Jim Bowden of ESPN Insider listed the Mets among nine teams he believes will be among the “Movers and Shakers” leading up to the trade deadline, asserting that GM Sandy Alderson is simply waiting for the right opportunity to strike.
“Alderson has never been one to make a hasty, knee-jerk trade. He has historically taken his time, then made solid moves to improve the team’s future,” Bowden said.
“Timing is not as important as winning deals and filling voids at the right price. Mets fans will just have to be patient and have confidence that Alderson will eventually strike to improve his team.”
As has been discussed ad nauseam, the team’s deepest strength is their starting pitching, however the Mets would rather move Jon Niese, Dillon Gee and Bartolo Colon instead of one of their young power arms, which makes the chance for a deal less likely.
Last week, Alderson blamed an uncertain and ambiguous market, however on Wednesday he told reporters that the market has expanded and more options have become available.
“Things will pick up, I think the marketplace will be more active and there are more possibilities now,” Alderson said. “We’ll see what shakes out, but definitely the activity will pick up in the next week.”
In an interview with Kristie Ackert of the Daily News on Thursday, Alderson seemed content with where the team is currently in view of all the injuries and no real contributions on offense from anyone except for Curtis Granderson.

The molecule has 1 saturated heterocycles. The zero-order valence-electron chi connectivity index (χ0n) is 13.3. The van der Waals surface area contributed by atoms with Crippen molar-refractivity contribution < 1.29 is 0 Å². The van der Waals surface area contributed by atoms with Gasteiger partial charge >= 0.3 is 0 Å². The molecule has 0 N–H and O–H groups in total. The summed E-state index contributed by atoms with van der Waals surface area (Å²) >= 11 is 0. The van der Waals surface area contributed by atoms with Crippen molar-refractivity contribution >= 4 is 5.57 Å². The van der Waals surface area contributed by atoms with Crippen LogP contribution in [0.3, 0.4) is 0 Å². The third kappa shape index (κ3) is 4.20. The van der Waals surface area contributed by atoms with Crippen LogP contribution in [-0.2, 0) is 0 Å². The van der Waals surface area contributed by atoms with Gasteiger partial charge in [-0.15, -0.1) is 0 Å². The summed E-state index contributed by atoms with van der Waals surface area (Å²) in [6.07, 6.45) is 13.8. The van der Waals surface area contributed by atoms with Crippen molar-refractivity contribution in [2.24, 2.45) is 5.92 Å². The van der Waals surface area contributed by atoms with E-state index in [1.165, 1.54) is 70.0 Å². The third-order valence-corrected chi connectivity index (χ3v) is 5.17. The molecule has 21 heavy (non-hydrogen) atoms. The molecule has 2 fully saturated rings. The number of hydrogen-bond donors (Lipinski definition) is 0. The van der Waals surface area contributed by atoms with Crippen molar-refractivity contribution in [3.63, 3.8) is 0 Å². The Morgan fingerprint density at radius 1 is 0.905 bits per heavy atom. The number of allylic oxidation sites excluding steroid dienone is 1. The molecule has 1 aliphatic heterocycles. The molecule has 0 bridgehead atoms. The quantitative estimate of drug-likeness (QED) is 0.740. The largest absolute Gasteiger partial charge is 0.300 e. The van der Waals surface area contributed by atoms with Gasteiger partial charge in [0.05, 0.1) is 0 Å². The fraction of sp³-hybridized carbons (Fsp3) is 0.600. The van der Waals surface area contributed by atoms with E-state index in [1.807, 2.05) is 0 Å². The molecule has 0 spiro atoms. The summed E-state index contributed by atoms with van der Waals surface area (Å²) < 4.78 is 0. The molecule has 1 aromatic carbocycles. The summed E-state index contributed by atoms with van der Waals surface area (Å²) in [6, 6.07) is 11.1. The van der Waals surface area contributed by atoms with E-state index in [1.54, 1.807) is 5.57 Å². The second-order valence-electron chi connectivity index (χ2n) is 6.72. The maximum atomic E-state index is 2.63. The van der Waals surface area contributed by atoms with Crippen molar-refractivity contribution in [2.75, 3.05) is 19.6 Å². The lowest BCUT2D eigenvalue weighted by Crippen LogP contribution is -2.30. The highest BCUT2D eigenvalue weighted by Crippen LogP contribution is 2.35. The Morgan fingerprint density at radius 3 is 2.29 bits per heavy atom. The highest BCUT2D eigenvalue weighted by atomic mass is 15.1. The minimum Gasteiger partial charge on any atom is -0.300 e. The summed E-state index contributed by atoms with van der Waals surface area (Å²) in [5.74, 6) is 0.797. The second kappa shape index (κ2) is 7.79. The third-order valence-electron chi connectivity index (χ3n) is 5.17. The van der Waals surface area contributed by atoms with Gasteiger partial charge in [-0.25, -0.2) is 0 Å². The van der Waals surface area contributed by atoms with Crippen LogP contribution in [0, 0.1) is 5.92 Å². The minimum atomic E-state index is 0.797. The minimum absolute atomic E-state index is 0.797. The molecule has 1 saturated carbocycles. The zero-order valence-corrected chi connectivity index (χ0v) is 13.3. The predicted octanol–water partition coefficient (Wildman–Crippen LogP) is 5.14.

Looking at the Mets offense through the first half of the season, a lineup that without David Wright and Travis d’Arnaud has struggled to score runs, Sandy Alderson knows something has to change.
“We’ll the good news is, we’re two games over .500 and really have not gotten major consistency or significant contributions from anybody except Granderson.”
“So you can look at it in retrospect, ‘Gee that’s got to change.’ On the other hand you can also say, it can only go up.”
It’s pretty clear what the team’s needs are, but at the same time that has to weighed against the cost to acquire the player both in dollars and prospects.
Alderson made it abundantly clear it comes down to one player and that he’s not in a position to add more than that. So in other words, just one bullet so make it count.
Sandy has insisted the dollars are there, but executives from other teams tell Ken Rosenthal and Joel Sherman differently.
“Is that gamesmanship by the Mets to try to get competitors to lower demands or honesty? Because if it is honesty, that means the Mets brass is lying to their fan base through the New York media by saying they can spend,” writes Sherman.
The point is that all eyes are on Sandy who said he expected this team to win 90 games in March, and that he’d be “disappointed if the Mets failed to make the postseason.”
The ball is in his court now as the season hangs in the balance.